In our last post, we used a new L2 OVS proxy to fake TCP services on an entire IP subnet. We used network namespaces for isolation. However, using namespaces can make running fake services under docker somewhat inconvenient. So this time around, we’re going to have pipette do L3 NAT for us as well, so we can just attach services as we please. We’re going to fake a webserver on port 80 (as docker based webservers are easy to come by).
We are using the same physical setup as last time. However, we are now using a slightly different FAUCET ACL. We are going to work with TCP port 80 only, and only on 192.168.2.0/24. Note that we are also instructing FAUCET to always add a VLAN VID tag when it dispatches the intercepted traffic to the coprocessor (not strictly necessary but does make things more consistent).
acls: coprocessssh: - rule: dl_type: 0x800 ip_proto: 6 ipv4_src: 192.168.2.0/24 ipv4_dst: 192.168.2.0/24 tcp_dst: 80 actions: output: vlan_vid: 2 ports:  - rule: actions: allow: 1
We’ll also need a new version of pipette – this one is a bit smarter – it can do L3 NAT. Specifically, it will NAT 192.168.2.0/24 to 192.168.101.0/24 on the coprocessor. That way we can just run services that listen on 192.168.101.1/24, and they’ll appear in the real 192.168.2.0/24 network, magically with the right MAC addresses.
We’ll start pipette like this:
#!/bin/bash # interface connected to FAUCET coprocessor port. COPROINT=enx0023565c8859 # interface that will be created for fake services to run on. FAKEINT=fake0 # Reserved MAC addresses for fake services to use to talk to clients. FAKEHW=0e:00:00:00:00:66 FAKECLIENTHW=0e:00:00:00:00:67 # address fake services will be run on (will be proxied from real IPs) FAKEIP=192.168.101.1/24 # OVS bridge name BR=copro0 # pipette OF port OF=6699 # Configure pipette's OVS switch. # Remove all IP addresses, disable IPv6. ip link add dev $FAKEINT type veth peer name ovs$FAKEINT for i in $COPROINT $FAKEINT ovs$FAKEINT ovs-system ; do echo 1 > /proc/sys/net/ipv6/conf/$i/disable_ipv6 ifconfig $i 0.0.0.0 done ifconfig $COPROINT up ifconfig ovs$FAKEINT up ifconfig $FAKEINT hw ether $FAKEHW $FAKEIP up ovs-vsctl del-br $BR ovs-vsctl add-br $BR ovs-ofctl del-flows $BR for i in $COPROINT ovs$FAKEINT ; do ovs-vsctl add-port $BR $i done ovs-vsctl set-controller $BR tcp:127.0.0.1:$OF # Run pipette. ryu-manager pipette.py --ofp-tcp-listen-port $OF --verbose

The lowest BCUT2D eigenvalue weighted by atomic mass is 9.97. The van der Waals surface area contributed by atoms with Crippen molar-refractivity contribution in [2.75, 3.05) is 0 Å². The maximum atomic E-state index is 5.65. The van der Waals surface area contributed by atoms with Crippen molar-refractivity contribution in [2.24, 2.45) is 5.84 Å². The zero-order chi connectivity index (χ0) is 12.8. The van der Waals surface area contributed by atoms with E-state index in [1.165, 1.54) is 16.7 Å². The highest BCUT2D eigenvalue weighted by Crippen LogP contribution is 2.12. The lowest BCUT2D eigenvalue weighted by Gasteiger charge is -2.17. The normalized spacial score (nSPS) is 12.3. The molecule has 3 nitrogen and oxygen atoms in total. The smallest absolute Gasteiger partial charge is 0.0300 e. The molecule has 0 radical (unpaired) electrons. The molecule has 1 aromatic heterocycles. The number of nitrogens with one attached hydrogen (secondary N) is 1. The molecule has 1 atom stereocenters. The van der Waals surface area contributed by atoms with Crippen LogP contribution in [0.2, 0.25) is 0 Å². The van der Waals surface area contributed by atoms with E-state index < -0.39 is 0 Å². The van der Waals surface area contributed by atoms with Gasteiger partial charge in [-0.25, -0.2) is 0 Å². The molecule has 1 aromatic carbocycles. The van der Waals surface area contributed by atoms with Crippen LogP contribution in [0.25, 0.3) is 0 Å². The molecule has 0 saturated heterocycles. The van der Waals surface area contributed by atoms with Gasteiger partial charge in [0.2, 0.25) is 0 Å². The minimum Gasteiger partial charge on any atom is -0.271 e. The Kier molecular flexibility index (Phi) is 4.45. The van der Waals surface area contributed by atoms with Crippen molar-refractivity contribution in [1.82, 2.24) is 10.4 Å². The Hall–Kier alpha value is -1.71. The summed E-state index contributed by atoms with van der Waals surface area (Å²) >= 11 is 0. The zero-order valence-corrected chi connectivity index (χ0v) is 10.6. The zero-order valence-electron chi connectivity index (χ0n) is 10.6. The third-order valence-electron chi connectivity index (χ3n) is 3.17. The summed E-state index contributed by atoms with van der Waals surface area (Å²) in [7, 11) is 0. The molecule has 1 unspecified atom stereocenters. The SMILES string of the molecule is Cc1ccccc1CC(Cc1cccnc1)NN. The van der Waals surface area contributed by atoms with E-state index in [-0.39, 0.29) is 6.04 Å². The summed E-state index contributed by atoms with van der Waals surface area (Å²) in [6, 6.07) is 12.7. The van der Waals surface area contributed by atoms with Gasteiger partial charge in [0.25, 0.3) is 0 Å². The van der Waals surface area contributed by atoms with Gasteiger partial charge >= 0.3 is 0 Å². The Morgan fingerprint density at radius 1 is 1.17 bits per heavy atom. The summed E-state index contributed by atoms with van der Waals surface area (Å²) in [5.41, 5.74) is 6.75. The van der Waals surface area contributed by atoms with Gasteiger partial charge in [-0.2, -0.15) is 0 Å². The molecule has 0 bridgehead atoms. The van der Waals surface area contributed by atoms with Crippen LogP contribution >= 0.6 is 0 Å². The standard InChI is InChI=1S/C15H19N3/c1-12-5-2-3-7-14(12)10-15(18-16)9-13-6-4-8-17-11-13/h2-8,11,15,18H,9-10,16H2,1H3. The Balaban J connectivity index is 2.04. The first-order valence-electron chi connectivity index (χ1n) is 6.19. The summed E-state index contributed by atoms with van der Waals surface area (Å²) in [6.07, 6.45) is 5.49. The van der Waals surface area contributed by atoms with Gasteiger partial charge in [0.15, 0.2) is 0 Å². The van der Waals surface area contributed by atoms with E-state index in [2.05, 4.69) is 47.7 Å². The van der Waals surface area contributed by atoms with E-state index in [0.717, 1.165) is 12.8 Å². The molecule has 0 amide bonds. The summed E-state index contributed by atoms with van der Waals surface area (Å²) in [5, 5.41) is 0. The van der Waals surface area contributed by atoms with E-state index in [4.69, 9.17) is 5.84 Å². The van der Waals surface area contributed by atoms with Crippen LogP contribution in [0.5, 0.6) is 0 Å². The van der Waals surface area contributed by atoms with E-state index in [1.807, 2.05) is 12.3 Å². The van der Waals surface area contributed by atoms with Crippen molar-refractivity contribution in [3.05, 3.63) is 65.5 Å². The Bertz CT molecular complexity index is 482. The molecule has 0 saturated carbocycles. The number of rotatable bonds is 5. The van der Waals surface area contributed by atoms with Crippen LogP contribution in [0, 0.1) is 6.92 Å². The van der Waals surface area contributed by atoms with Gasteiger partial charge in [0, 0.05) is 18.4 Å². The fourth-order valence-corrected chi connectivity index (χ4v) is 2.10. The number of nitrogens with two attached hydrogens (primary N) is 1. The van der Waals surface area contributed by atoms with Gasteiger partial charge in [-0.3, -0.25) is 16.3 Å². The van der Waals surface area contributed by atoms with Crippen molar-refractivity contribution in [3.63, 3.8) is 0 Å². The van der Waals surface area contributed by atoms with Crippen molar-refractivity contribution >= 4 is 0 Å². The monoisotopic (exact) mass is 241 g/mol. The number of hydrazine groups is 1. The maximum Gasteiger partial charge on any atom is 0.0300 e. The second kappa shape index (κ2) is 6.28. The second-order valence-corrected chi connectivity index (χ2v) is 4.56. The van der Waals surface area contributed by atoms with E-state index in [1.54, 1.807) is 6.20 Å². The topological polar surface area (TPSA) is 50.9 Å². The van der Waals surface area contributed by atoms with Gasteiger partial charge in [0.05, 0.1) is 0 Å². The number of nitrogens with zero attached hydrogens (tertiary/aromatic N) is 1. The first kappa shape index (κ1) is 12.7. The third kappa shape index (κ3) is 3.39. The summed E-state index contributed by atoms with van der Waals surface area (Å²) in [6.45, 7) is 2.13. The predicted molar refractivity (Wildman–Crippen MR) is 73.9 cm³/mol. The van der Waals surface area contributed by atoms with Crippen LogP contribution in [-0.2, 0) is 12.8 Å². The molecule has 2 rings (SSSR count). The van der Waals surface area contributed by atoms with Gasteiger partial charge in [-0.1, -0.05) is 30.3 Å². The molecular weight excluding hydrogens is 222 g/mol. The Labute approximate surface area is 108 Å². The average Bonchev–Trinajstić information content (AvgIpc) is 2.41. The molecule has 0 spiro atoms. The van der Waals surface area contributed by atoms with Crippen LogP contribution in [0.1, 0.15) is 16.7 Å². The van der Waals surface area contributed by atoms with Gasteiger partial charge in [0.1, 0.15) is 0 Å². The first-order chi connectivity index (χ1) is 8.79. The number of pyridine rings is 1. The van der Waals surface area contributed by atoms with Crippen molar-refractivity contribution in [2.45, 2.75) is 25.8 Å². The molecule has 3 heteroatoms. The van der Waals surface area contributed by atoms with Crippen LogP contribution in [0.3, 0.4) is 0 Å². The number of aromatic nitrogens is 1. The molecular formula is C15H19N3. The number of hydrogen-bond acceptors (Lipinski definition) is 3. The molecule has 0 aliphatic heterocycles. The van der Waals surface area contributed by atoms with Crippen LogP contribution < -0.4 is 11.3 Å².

Now, we can start a webserver on 192.168.101.1:
pi@coprocessor:~ $ docker run -d -p 192.168.101.1:80:80 hypriot/rpi-busybox-httpd 89425b1198b3eb30267f05fa10bc3691efc7b36710297e4695030705ee09c9bb pi@coprocessor:~ $ docker ps CONTAINER ID IMAGE COMMAND CREATED STATUS PORTS NAMES 89425b1198b3 hypriot/rpi-busybox-httpd "/bin/busybox httpd …" 11 seconds ago Up 9 seconds 192.168.101.1:80->80/tcp keen_goldberg
Now all it remains for us to do, is from outside the coprocessor, try to access the webserver “allegedly” running on 192.168.2.1:
pi@pi8021x:~ $ wget -q -O- 192.168.2.1 80 <html> <head><title>Pi armed with Docker by Hypriot</title> <body style="width: 100%; background-color: black;"> <div id="main" style="margin: 100px auto 0 auto; width: 800px;"> <img src="pi_armed_with_docker.jpg" alt="pi armed with docker" style="width: 800px"> </div> </body> </html>
With pipette now doing L3 NAT, we can start pretty much whatever services we like listening on fake0, and provided we use the right FAUCET ACL to intercept the traffic, those services will appear in the dataplane.